Hey all. Gerry Boyle here, and yes, he did. Hemingway, I mean. And so did Fitzgerald. Edith Wharton. Raymond Chandler and Agatha Christie. They sat down at the keyboard and pounded the keys.
I’m talking about writing at a typewriter, as in the old manual machines that once filled newspaper offices. That war correspondents carried in little black suitcases. That my father used to write hundreds of eloquent love letters home from his ship in the South Pacific during World War II.
I got this particular machine a few weeks back from my friend Lorena who lives in Richmond and has squeezed a lot of living into a few decades. Lorena is the real deal, and she likes the world of my books. My rookie cop Brandon Blake? Lorena knows the toughest Portland streets. The back roads of Jack McMorrow’s Somerset County? She grew up there. My corner of Maine? She’s lived it and breathed it, baby.
After we’d corresponded a while Lorena offered me one of her favorite possessions: a Royal Arrow portable typewriter that used to belong to her grandfather. She said I should have it because I’m a writer (though she’s one, too). The last time we met up we had a great chat and she presented the typewriter in its neat black case. I took it home. It meant more to me than a royalty check.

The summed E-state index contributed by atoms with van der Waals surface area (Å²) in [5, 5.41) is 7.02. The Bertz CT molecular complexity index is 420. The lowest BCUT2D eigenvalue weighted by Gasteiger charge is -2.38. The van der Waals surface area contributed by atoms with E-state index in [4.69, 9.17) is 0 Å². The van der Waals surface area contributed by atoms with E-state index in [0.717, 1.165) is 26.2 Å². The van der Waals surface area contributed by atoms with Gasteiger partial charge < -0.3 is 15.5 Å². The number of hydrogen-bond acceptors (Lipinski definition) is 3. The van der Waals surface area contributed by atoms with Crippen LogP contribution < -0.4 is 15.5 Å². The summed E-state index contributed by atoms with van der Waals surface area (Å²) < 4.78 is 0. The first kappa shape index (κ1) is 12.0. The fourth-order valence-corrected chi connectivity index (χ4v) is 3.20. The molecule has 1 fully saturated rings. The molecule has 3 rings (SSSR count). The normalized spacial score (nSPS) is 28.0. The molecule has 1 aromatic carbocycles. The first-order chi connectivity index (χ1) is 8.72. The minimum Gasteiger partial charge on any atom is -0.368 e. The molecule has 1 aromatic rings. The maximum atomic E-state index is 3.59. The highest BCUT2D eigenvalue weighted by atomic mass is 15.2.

So the Royal Arrow sits in my study, next to laptops and monitors. And it wasn’t long before I decided it was more than a objet d’art (which it is). The Royal Arrow is a lean, mean writing machine. This was how writers did it before they went soft. Soft like us.
You have to know what you’re writing on this machine. No diddling around, cutting and pasting. No moving paragraphs around like puzzle pieces. Type at your own risk. Don’t touch that key—until you know what that character is going to say.
It’s a challenge and then some. I started my writing career on a Smith Corona electric that’s now somewhere out in the barn. Wrote the entire first draft of my first novel, DEADLINE, on that whappity-whap machine. Could I do it again, spoiled rotten by years of Apple products? In a power outage? An ice storm? I don’t know.
So as I type this the modern way, monitors glowing, errant letters and words vanishing before my eyes, I have renewed respect for the old masters, who thought long and hard before they set words to paper, who wrote and typed with a conviction and finality we can’t, and don’t need to, match. I’d like to think so. In fact, I’ve tried a few pages, pounding the Royal Arrow keyboard. It takes more than finger muscles. More than hands and wrists. I feel like I need to do push-ups to get in shape for typewriting. After a few words fatigue sets in.
So how did Hemingway do it, tapping away until he’d produced all that wonderful dialogue? How did Chandler write those descriptions of Los Angeles? How did Dame Agatha construct those intricate plots?
One key at a time. And the bell going off at the end of very line.